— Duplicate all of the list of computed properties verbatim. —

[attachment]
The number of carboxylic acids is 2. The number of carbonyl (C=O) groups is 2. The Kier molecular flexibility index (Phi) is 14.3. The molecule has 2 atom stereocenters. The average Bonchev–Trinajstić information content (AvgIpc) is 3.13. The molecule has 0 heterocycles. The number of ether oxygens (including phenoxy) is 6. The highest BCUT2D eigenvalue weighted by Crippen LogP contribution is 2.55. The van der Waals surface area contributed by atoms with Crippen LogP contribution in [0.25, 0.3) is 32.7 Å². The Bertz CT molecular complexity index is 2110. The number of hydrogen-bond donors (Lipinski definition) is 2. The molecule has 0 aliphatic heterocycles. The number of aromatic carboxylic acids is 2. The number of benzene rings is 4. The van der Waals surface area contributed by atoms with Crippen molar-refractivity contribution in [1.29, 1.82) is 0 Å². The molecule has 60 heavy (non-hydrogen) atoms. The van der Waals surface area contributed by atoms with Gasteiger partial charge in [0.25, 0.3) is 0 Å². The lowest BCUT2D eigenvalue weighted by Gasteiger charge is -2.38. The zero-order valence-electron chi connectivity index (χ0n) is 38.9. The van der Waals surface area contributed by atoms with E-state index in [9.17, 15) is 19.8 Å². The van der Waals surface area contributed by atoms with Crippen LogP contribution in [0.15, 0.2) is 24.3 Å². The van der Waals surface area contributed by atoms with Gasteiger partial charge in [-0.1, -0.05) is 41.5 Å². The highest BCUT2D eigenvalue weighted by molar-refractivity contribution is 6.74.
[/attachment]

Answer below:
The number of carboxylic acids is 2. The number of carbonyl (C=O) groups is 2. The Kier molecular flexibility index (Phi) is 14.3. The molecule has 2 atom stereocenters. The average Bonchev–Trinajstić information content (AvgIpc) is 3.13. The molecule has 0 heterocycles. The number of ether oxygens (including phenoxy) is 6. The highest BCUT2D eigenvalue weighted by Crippen LogP contribution is 2.55. The van der Waals surface area contributed by atoms with Crippen LogP contribution in [0.25, 0.3) is 32.7 Å². The Bertz CT molecular complexity index is 2110. The number of hydrogen-bond donors (Lipinski definition) is 2. The molecule has 0 aliphatic heterocycles. The number of aromatic carboxylic acids is 2. The number of benzene rings is 4. The van der Waals surface area contributed by atoms with Crippen molar-refractivity contribution in [1.29, 1.82) is 0 Å². The molecule has 60 heavy (non-hydrogen) atoms. The van der Waals surface area contributed by atoms with Gasteiger partial charge in [0.25, 0.3) is 0 Å². The lowest BCUT2D eigenvalue weighted by Gasteiger charge is -2.38. The zero-order valence-electron chi connectivity index (χ0n) is 38.9. The van der Waals surface area contributed by atoms with E-state index in [9.17, 15) is 19.8 Å². The van der Waals surface area contributed by atoms with Crippen LogP contribution in [0.15, 0.2) is 24.3 Å². The van der Waals surface area contributed by atoms with Gasteiger partial charge in [-0.1, -0.05) is 41.5 Å². The highest BCUT2D eigenvalue weighted by molar-refractivity contribution is 6.74.